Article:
Governments everywhere are confronted with huge deficits. Economists believe that, in many cases, these are structural deficits - that even in economic recovery, they are unlikely to be eliminated by corresponding revenue growth and the end of recession-related spending.
In this tough fiscal environment, some are urging asset sales. In Toronto, for example, some have suggested the sale of Toronto Hydro. Ontario may be considering the sale of all or parts of Hydro One, Ontario Power Generation, the Ontario Liquor Control Board and the Ontario Lottery and Gaming Corp. New Brunswick has negotiated a potential deal to sell NB Power. The federal government is also reviewing asset sales, such as the power division of Atomic Energy of Canada Ltd.
How should the public evaluate potential government asset sales? Will they help to resolve structural deficits? Will economic performance improve? The answer depends on the nature of the asset.
Take, for example, Toronto Hydro and Hydro One. Technology makes them natural monopolies. It makes no economic sense to have 10 or 20 competing electric wires running through the streets or countryside. Profits are formally regulated by an independent tribunal to ensure that they approximate what would happen in a competitive marketplace.
If a government sells this kind of asset to a private firm, very little changes. There is no evidence that a rate-regulated private monopoly performs better or worse than a rate-regulated publicly owned monopoly. Nor does such a sale address a structural deficit. One-time revenues do nothing to change the underlying and ongoing fiscal problem of too little tax revenue or too much program spending.
In short, such sales would not appear to be in the public interest. They solve no problems but come with transaction costs.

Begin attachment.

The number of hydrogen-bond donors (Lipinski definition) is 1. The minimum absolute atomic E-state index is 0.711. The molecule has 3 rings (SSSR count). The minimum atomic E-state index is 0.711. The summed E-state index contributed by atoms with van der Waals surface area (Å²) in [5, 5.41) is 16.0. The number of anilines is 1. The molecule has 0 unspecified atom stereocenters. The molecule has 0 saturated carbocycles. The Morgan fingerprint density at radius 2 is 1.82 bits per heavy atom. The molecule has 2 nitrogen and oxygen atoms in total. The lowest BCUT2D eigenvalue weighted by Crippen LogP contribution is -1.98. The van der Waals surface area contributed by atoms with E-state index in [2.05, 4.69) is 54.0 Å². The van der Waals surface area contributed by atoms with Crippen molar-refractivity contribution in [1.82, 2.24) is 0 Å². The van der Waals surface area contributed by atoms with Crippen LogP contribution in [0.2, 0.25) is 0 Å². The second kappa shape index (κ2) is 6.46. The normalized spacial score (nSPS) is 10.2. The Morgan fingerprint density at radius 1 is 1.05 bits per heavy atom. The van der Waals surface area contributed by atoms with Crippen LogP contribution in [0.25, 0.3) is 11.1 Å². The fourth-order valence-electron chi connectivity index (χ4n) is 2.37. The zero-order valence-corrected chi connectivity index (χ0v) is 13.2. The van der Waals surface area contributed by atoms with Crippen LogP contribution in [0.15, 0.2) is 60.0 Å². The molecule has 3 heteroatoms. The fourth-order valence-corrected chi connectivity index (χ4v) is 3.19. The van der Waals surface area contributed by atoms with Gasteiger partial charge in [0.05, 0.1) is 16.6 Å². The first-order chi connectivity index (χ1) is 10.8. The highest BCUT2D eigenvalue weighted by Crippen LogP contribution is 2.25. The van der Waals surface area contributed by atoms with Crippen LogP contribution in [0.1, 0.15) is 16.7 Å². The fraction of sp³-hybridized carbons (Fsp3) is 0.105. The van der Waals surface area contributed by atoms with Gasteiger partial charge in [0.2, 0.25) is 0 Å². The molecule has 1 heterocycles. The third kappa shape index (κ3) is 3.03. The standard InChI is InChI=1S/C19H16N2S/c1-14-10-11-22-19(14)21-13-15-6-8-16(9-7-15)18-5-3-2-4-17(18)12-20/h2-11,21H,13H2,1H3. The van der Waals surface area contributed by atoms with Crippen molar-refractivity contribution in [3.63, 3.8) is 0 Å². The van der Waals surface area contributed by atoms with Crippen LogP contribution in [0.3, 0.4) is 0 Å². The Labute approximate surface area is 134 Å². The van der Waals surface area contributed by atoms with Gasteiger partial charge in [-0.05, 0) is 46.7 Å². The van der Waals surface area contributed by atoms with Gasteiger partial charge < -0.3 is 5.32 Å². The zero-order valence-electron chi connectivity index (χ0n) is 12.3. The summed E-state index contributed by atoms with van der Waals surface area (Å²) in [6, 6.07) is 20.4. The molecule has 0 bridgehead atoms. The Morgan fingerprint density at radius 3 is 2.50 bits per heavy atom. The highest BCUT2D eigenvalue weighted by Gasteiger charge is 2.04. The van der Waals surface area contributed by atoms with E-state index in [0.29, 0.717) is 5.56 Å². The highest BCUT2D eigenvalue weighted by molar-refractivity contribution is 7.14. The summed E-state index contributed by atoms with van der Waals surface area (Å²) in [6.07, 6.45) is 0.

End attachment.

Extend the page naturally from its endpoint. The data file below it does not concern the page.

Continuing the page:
There are, of course, interests that are served by this type of asset sale. They allow the day's political leaders to put off the unpleasant tasks of cutting program spending or raising taxes. Other beneficiaries include the host of financial, legal and political consultants who will personally benefit from serving as advisers to the transaction.
Government businesses, such as Ontario's LCBO and OLGC, are in another category. They are not natural monopolies. They are government-created monopolies, and they have no independent regulatory oversight limiting their profitability. But if they were sold as monopolies to private enterprise, then some new formal regulatory framework would have to be created to protect the public from exploitation by the new private owners.
In short, their monopoly value is likely maximized if left in government hands. Structural deficits could be made worse if they are sold. Moreover, many believe that monopoly pricing by government, by reducing consumption, is socially desirable for alcohol and gambling.
Ontario's OPG and the federal AECL are in yet another category. It is possible that a sale of these assets could help to reduce structural deficits and improve economic performance. Both companies could operate in a competitive marketplace but are currently used by governments to achieve other public purposes.
AECL's power reactor business already operates in a competitive international marketplace. It is an ideal candidate for sale, not because it would yield much one-time cash value but because it would cease to be a drain on future government finances in subsidies to domestic nuclear power technology.
Ontario has used OPG's assets to subsidize the price of electricity. Ending this practice would raise revenue. The government could also sell the assets and move to create a competitive market for electricity generators. These actions would improve economic performance on many fronts.
In short, there is no single answer to whether asset sales are in the public interest. But these are very significant and largely irrevocable decisions. And one thing is certain: Neither ideology nor the short-term interests of current governments or consultants should be allowed to dominate.
To guard against this, we should adopt a convention that all major government asset sales be subject to a truly independent review, with the results of such review made public before any final decision is made.
Bryne Purchase is an adjunct professor at Queen's University and former Ontario deputy finance minister.